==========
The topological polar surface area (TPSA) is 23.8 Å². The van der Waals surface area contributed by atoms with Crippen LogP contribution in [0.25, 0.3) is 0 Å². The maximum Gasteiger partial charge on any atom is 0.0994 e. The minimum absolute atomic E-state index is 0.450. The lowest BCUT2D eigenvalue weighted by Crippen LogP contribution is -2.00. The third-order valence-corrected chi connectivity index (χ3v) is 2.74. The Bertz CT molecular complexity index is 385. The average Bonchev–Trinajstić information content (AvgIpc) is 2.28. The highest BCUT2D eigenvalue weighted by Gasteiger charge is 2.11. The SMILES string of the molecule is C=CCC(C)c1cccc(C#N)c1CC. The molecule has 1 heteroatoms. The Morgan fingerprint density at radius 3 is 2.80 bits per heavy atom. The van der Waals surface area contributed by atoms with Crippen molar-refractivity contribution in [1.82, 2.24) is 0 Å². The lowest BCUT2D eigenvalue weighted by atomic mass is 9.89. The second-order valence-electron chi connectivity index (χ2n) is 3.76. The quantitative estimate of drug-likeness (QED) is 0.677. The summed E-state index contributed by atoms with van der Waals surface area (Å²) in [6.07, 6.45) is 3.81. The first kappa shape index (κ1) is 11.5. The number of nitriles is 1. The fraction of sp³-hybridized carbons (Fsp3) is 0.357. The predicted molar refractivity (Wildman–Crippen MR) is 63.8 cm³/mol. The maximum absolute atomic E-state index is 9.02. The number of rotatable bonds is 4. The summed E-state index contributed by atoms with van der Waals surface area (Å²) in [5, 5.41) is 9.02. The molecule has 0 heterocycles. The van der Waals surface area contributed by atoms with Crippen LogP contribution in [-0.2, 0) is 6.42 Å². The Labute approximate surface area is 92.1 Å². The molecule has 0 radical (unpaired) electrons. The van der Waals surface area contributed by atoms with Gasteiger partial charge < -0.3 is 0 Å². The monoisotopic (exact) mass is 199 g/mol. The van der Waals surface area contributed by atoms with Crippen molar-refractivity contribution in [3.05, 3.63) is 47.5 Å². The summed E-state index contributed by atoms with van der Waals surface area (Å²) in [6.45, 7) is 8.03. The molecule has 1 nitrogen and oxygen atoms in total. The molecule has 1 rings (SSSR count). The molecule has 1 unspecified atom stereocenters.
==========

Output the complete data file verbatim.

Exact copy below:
The topological polar surface area (TPSA) is 23.8 Å². The van der Waals surface area contributed by atoms with Crippen LogP contribution in [0.25, 0.3) is 0 Å². The maximum Gasteiger partial charge on any atom is 0.0994 e. The minimum absolute atomic E-state index is 0.450. The lowest BCUT2D eigenvalue weighted by Crippen LogP contribution is -2.00. The third-order valence-corrected chi connectivity index (χ3v) is 2.74. The Bertz CT molecular complexity index is 385. The average Bonchev–Trinajstić information content (AvgIpc) is 2.28. The highest BCUT2D eigenvalue weighted by Gasteiger charge is 2.11. The SMILES string of the molecule is C=CCC(C)c1cccc(C#N)c1CC. The molecule has 1 heteroatoms. The Morgan fingerprint density at radius 3 is 2.80 bits per heavy atom. The van der Waals surface area contributed by atoms with Crippen molar-refractivity contribution in [1.82, 2.24) is 0 Å². The lowest BCUT2D eigenvalue weighted by atomic mass is 9.89. The second-order valence-electron chi connectivity index (χ2n) is 3.76. The quantitative estimate of drug-likeness (QED) is 0.677. The summed E-state index contributed by atoms with van der Waals surface area (Å²) in [6.07, 6.45) is 3.81. The first kappa shape index (κ1) is 11.5. The number of nitriles is 1. The fraction of sp³-hybridized carbons (Fsp3) is 0.357. The predicted molar refractivity (Wildman–Crippen MR) is 63.8 cm³/mol. The maximum absolute atomic E-state index is 9.02. The number of rotatable bonds is 4. The summed E-state index contributed by atoms with van der Waals surface area (Å²) in [5, 5.41) is 9.02. The molecule has 0 heterocycles. The van der Waals surface area contributed by atoms with Crippen LogP contribution in [-0.2, 0) is 6.42 Å². The Labute approximate surface area is 92.1 Å². The molecule has 0 radical (unpaired) electrons. The van der Waals surface area contributed by atoms with Gasteiger partial charge < -0.3 is 0 Å². The monoisotopic (exact) mass is 199 g/mol. The van der Waals surface area contributed by atoms with Crippen molar-refractivity contribution in [3.05, 3.63) is 47.5 Å². The summed E-state index contributed by atoms with van der Waals surface area (Å²) in [6.45, 7) is 8.03. The molecule has 1 nitrogen and oxygen atoms in total. The molecule has 1 rings (SSSR count). The molecule has 1 unspecified atom stereocenters.